Two reports out this week on the State of the Union security-wise, and, as you might have expected, there are some divergence in the conclusions. They’re also complementary in a way, and the pair gives a clearer picture of the security battlefield.
Symantec Corp. took the wraps off its twice-yearly Internet Security Threat Report at 12:01 a.m. Monday. IBM Internet Security Systems chipped in with its two cents later in the day.
There are some things on which the two reports agree; first and foremost that the black hats are becoming more professional and profit-oriented. “There’s money to be made in the attacks today,” Michael Murphy, GM of Symantec Canada, told journalists and analysts at an embargoed briefing on Friday.
There’s also a growing element of commercialization of the malware market. “The majority of attacks today are generated by tool kits you can buy,” Murphy said. MPack, for example, is a $1,200 phishing tool kit which compromises legitimate Web sites and redirects traffic to an MPack Server, which downloads a “small, modular threat” to the user’s system.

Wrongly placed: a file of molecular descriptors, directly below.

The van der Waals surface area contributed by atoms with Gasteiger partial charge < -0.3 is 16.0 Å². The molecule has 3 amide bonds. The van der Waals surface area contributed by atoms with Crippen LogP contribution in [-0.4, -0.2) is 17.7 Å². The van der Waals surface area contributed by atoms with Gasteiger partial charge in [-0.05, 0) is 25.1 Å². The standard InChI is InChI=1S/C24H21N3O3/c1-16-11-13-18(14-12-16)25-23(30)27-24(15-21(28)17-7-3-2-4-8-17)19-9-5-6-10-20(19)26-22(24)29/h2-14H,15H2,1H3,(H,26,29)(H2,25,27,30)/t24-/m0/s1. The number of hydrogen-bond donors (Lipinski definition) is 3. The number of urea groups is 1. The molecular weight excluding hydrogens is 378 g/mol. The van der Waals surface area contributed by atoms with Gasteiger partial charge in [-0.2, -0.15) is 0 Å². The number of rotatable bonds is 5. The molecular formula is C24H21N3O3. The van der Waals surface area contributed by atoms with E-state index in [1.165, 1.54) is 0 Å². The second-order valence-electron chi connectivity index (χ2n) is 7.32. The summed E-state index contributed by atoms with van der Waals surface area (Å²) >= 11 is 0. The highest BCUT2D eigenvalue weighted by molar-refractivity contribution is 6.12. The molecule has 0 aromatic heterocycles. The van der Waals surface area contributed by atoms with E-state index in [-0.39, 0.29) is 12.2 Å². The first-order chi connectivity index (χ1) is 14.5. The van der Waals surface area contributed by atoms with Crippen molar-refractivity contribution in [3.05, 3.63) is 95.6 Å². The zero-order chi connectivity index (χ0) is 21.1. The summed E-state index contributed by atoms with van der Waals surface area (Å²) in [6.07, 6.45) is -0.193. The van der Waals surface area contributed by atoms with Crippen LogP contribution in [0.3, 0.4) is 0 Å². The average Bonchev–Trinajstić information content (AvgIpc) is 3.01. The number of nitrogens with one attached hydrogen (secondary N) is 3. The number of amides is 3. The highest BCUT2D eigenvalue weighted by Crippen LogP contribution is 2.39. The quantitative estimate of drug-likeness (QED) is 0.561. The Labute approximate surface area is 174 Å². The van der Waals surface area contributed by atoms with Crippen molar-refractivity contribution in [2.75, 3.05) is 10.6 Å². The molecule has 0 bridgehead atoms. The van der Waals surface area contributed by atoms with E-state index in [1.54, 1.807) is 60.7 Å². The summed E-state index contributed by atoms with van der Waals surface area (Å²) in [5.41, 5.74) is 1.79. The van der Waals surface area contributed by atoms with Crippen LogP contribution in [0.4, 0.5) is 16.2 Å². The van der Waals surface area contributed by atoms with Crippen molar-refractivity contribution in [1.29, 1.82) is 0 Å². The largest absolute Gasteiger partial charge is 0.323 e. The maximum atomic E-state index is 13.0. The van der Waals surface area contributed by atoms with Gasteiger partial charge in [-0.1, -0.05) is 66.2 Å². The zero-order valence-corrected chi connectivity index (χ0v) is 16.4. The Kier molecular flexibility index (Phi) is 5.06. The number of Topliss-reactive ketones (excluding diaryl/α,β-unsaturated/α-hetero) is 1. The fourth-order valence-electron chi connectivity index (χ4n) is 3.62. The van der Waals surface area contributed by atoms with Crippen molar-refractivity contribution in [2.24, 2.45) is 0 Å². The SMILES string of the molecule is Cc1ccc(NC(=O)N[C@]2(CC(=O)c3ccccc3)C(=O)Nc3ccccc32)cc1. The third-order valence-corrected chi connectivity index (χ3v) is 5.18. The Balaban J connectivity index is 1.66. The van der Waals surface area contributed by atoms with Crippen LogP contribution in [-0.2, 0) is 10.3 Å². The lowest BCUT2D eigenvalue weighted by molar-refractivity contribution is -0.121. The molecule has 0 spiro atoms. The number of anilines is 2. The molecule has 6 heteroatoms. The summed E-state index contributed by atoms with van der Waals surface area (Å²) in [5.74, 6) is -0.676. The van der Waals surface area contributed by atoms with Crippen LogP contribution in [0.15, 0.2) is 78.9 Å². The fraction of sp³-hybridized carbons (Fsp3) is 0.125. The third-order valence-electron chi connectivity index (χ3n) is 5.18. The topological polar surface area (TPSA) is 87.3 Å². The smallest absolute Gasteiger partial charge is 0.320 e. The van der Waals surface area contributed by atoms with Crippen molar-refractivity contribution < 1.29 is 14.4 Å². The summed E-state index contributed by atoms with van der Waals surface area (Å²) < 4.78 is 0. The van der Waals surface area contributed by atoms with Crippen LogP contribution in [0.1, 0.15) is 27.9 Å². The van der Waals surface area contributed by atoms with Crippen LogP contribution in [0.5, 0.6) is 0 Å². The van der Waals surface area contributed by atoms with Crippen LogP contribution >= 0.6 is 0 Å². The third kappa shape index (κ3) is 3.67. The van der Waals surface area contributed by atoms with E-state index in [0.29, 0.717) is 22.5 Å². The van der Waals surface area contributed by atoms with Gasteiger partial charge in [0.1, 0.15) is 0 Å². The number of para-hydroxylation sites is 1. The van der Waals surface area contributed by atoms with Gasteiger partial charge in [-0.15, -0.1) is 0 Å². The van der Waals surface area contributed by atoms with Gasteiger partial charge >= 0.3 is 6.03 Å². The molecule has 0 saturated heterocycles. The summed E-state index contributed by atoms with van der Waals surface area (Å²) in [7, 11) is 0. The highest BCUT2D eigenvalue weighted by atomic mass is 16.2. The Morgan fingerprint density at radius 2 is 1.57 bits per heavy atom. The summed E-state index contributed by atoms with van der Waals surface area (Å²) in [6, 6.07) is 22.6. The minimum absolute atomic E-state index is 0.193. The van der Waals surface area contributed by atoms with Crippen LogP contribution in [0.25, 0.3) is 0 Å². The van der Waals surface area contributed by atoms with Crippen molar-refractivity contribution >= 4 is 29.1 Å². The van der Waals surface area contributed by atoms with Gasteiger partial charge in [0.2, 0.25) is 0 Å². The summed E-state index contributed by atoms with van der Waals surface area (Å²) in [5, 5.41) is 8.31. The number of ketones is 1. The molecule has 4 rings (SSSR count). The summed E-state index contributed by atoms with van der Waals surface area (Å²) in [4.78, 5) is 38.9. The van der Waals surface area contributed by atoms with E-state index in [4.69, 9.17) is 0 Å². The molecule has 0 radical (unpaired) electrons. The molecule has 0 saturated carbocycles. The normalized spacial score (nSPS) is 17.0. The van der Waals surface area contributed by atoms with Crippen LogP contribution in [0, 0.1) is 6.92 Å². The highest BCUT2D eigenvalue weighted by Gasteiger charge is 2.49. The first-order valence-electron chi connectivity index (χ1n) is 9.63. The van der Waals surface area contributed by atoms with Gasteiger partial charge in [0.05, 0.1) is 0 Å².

Further to the commercialization point, IBM Internet Security Systems’ X-Force R&D team points to a burgeoning “exploits as a service” industry (and coins the rather innocuous title of “managed exploit provider”). And the MEPs have added a leasing element, allowing malware perps to test exploits for less upfront – a sort of “try before you buy” arrangement.
The two agree that Trojans are the predominant Internet threat this year. Worms and viruses are pass